2. Communication: Cells undergoing the CDR release signaling molecules like ATP, purines, and reactive oxygen species (ROS) to alert neighboring cells and the immune system about the presence of a threat. These molecules act as “danger signals.
  3. Protective Mechanisms: The CDR involves the activation of various protective mechanisms, including autophagy (the process of cleaning out damaged cellular components), increased production of antioxidants, and the expression of stress proteins.
  4. Temporary State: The CDR is meant to be a temporary state that resolves once the threat is eliminated. Cells then shift back to their normal metabolic functions, restoring homeostasis.
  5. Chronic Activation: Problems arise when the CDR is chronically activated due to persistent stressors or an inability to resolve the initial threat. Chronic CDR can lead to sustained inflammation, cellular dysfunction, and contribute to the development of chronic diseases and conditions such as autism, chronic fatigue syndrome, and various neurodegenerative diseases.
  6. Role of Mitochondria: Mitochondria play a central role in the CDR because they are both the powerhouses of the cell and key sensors of cellular stress. Dysfunctional mitochondria can perpetuate the danger response, leading to prolonged or maladaptive CDR.

Implications of the Cell Danger Response Theory

  • Disease Understanding: The CDR theory provides a framework for understanding how various chronic diseases may develop from an initial acute stressor or injury that fails to resolve properly.
  • Treatment Approaches: Therapeutic strategies might focus on identifying and removing the persistent stressors, supporting mitochondrial function, and promoting the resolution of the CDR to restore normal cellular function.
  • Research and Medicine: The theory encourages a holistic view of disease, considering metabolic, environmental, and genetic factors, and highlights the importance of mitochondrial health in disease prevention and treatment.

Conclusion

The Cell Danger Response theory is a compelling model that explains how cells react to threats and how chronic diseases may arise from prolonged or unresolved cellular stress responses. By focusing on the role of mitochondria and the importance of restoring cellular homeostasis, the CDR theory provides valuable insights for developing new treatments and preventive measures for various chronic conditions.

Too much of anything… Chronic Stressors

Impact of Oxidative Stress from Excessive Exercise on Mitochondrial Health and Longevity, Chronic Fatigue, and Chronic Inflammation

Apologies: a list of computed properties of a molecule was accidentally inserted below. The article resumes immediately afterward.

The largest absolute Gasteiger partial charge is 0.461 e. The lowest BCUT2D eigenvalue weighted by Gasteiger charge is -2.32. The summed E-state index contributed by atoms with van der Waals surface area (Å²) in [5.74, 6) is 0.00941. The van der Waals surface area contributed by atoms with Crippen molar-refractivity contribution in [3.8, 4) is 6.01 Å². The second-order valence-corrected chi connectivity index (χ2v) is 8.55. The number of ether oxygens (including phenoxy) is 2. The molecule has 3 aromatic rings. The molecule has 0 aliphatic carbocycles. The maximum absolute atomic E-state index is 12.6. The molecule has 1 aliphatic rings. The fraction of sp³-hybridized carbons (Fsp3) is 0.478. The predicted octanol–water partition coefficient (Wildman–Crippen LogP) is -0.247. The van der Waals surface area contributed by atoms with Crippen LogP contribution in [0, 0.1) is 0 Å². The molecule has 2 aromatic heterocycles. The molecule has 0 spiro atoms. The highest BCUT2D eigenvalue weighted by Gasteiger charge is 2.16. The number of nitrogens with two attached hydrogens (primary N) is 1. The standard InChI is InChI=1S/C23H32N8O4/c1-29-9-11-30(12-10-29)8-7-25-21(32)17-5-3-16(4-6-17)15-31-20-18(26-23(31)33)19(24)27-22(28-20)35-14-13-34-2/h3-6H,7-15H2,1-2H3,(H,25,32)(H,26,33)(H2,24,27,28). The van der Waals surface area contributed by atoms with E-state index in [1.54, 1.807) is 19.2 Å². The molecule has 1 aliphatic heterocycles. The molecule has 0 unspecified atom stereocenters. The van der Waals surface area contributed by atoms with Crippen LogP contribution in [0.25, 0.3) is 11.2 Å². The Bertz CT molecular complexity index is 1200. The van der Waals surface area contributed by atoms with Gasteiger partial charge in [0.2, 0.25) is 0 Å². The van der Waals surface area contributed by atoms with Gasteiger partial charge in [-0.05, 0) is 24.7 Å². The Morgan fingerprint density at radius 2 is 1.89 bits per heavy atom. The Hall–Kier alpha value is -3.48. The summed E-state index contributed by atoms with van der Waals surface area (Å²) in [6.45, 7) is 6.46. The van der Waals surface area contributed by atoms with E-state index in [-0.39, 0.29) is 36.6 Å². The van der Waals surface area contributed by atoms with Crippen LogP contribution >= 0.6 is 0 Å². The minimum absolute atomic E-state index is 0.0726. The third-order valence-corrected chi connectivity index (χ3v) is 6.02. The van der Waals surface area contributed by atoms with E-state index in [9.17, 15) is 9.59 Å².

Oxidative stress occurs when there is an imbalance between the production of reactive oxygen species (ROS) and the body’s ability to detoxify these reactive intermediates or repair the resulting damage.

While ROS are a natural byproduct of aerobic metabolism and play a role in cell signaling, excessive levels can be detrimental.

Impact on Mitochondrial Health and Longevity

Mitochondrial Damage:

  • Excess ROS Production: During excessive exercise, mitochondria produce large amounts of ROS.
  • High levels of ROS can damage mitochondrial DNA, proteins, and lipids, impairing mitochondrial function.
  • Mitochondrial Dysfunction: Accumulated damage can lead to mitochondrial dysfunction, where the efficiency of ATP production is reduced.
  • This dysfunction can result in a decreased ability to meet the energy demands of cells.
  • Mitochondrial Biogenesis Inhibition: Chronic oxidative stress can impair the signaling pathways involved in mitochondrial biogenesis, such as the PGC-1α pathway, reducing the cell’s ability to produce new mitochondria.
  • Apoptosis: Severe mitochondrial damage can trigger apoptotic pathways, leading to cell death and potentially contributing to tissue degeneration.

Longevity:

  • Accelerated Aging: Persistent oxidative damage to mitochondria is linked to accelerated aging processes.
  • Dysfunctional mitochondria can contribute to cellular senescence and reduced cellular repair mechanisms, leading to a decline in tissue and organ function over time.

Impact on Chronic Fatigue

Energy Production:

  • Reduced ATP Availability: Mitochondrial dysfunction leads to a decrease in ATP production, the primary energy currency of the cell.
  • This energy deficit is particularly impactful in muscle cells, contributing to feelings of fatigue and reduced endurance.
  • Impaired Muscle Function: Damaged mitochondria can impair muscle function and recovery, leading to muscle weakness and persistent fatigue even after rest.

Systemic Effects:

  • Chronic Fatigue Syndrome (CFS): There is evidence linking mitochondrial dysfunction and oxidative stress to chronic fatigue syndrome. Individuals with CFS often show signs of impaired mitochondrial function and elevated oxidative stress markers.

Impact on Chronic Inflammation

Inflammatory Pathways: